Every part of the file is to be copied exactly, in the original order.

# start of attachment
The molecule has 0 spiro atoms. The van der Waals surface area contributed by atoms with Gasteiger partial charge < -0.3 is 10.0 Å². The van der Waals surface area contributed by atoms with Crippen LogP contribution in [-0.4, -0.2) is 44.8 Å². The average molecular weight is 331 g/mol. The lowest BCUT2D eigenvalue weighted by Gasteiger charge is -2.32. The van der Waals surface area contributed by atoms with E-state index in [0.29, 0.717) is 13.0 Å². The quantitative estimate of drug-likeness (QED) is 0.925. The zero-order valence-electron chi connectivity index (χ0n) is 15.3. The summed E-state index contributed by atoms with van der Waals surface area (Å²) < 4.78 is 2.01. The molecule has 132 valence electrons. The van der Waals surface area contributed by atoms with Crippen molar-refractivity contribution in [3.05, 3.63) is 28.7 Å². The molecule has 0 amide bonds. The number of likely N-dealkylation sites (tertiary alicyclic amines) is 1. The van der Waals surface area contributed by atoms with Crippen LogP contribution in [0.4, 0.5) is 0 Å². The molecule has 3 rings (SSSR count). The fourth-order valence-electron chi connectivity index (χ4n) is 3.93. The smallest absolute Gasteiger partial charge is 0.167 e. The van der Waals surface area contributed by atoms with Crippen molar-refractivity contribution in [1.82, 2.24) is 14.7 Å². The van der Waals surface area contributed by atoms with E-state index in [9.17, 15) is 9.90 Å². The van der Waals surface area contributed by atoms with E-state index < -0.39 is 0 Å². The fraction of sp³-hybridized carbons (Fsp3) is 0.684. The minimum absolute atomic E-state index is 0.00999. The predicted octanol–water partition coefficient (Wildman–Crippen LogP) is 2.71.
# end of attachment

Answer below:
The molecule has 0 spiro atoms. The van der Waals surface area contributed by atoms with Gasteiger partial charge < -0.3 is 10.0 Å². The van der Waals surface area contributed by atoms with Crippen LogP contribution in [-0.4, -0.2) is 44.8 Å². The average molecular weight is 331 g/mol. The lowest BCUT2D eigenvalue weighted by Gasteiger charge is -2.32. The van der Waals surface area contributed by atoms with E-state index in [0.29, 0.717) is 13.0 Å². The quantitative estimate of drug-likeness (QED) is 0.925. The zero-order valence-electron chi connectivity index (χ0n) is 15.3. The summed E-state index contributed by atoms with van der Waals surface area (Å²) < 4.78 is 2.01. The molecule has 132 valence electrons. The van der Waals surface area contributed by atoms with Crippen molar-refractivity contribution in [3.05, 3.63) is 28.7 Å². The molecule has 0 amide bonds. The number of likely N-dealkylation sites (tertiary alicyclic amines) is 1. The van der Waals surface area contributed by atoms with Crippen LogP contribution in [0.4, 0.5) is 0 Å². The molecule has 3 rings (SSSR count). The fourth-order valence-electron chi connectivity index (χ4n) is 3.93. The smallest absolute Gasteiger partial charge is 0.167 e. The van der Waals surface area contributed by atoms with Crippen molar-refractivity contribution in [1.82, 2.24) is 14.7 Å². The van der Waals surface area contributed by atoms with E-state index in [9.17, 15) is 9.90 Å². The van der Waals surface area contributed by atoms with E-state index < -0.39 is 0 Å². The fraction of sp³-hybridized carbons (Fsp3) is 0.684. The minimum absolute atomic E-state index is 0.00999. The predicted octanol–water partition coefficient (Wildman–Crippen LogP) is 2.71.